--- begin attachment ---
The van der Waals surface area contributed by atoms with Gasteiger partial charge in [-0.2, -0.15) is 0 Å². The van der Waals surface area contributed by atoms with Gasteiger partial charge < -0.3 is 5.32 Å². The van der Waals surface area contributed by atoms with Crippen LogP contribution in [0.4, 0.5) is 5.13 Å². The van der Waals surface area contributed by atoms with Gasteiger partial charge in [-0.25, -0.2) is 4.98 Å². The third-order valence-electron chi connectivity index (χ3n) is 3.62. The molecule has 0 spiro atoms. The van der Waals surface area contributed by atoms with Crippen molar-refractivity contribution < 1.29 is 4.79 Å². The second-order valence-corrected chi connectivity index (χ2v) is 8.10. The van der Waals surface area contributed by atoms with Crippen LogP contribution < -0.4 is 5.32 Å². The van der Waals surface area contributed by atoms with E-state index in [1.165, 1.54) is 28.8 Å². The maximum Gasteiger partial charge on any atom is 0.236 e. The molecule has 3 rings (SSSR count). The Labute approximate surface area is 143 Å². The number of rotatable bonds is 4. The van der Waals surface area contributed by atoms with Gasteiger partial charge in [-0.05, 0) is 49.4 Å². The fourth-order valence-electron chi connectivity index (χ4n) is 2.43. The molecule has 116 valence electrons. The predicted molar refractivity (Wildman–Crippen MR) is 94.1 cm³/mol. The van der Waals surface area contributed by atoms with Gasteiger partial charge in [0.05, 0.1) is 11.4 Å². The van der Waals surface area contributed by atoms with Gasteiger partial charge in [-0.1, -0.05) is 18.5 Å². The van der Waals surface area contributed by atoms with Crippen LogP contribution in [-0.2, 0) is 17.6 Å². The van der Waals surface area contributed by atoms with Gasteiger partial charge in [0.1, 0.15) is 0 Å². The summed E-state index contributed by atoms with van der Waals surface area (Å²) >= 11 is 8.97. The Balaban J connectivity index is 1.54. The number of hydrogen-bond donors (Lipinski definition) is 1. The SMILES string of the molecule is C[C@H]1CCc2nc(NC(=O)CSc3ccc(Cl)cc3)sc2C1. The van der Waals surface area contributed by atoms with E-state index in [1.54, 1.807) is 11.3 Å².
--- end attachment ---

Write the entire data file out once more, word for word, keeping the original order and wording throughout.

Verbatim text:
The van der Waals surface area contributed by atoms with Gasteiger partial charge in [-0.2, -0.15) is 0 Å². The van der Waals surface area contributed by atoms with Gasteiger partial charge < -0.3 is 5.32 Å². The van der Waals surface area contributed by atoms with Crippen LogP contribution in [0.4, 0.5) is 5.13 Å². The van der Waals surface area contributed by atoms with Gasteiger partial charge in [-0.25, -0.2) is 4.98 Å². The third-order valence-electron chi connectivity index (χ3n) is 3.62. The molecule has 0 spiro atoms. The van der Waals surface area contributed by atoms with Crippen molar-refractivity contribution < 1.29 is 4.79 Å². The second-order valence-corrected chi connectivity index (χ2v) is 8.10. The van der Waals surface area contributed by atoms with Crippen LogP contribution < -0.4 is 5.32 Å². The van der Waals surface area contributed by atoms with E-state index in [1.165, 1.54) is 28.8 Å². The maximum Gasteiger partial charge on any atom is 0.236 e. The molecule has 3 rings (SSSR count). The Labute approximate surface area is 143 Å². The number of rotatable bonds is 4. The van der Waals surface area contributed by atoms with Gasteiger partial charge in [-0.05, 0) is 49.4 Å². The fourth-order valence-electron chi connectivity index (χ4n) is 2.43. The molecule has 116 valence electrons. The predicted molar refractivity (Wildman–Crippen MR) is 94.1 cm³/mol. The van der Waals surface area contributed by atoms with Gasteiger partial charge in [0.05, 0.1) is 11.4 Å². The van der Waals surface area contributed by atoms with Gasteiger partial charge in [-0.1, -0.05) is 18.5 Å². The van der Waals surface area contributed by atoms with Crippen LogP contribution in [-0.2, 0) is 17.6 Å². The van der Waals surface area contributed by atoms with Gasteiger partial charge in [0.1, 0.15) is 0 Å². The summed E-state index contributed by atoms with van der Waals surface area (Å²) >= 11 is 8.97. The Balaban J connectivity index is 1.54. The number of hydrogen-bond donors (Lipinski definition) is 1. The SMILES string of the molecule is C[C@H]1CCc2nc(NC(=O)CSc3ccc(Cl)cc3)sc2C1. The van der Waals surface area contributed by atoms with E-state index in [1.54, 1.807) is 11.3 Å².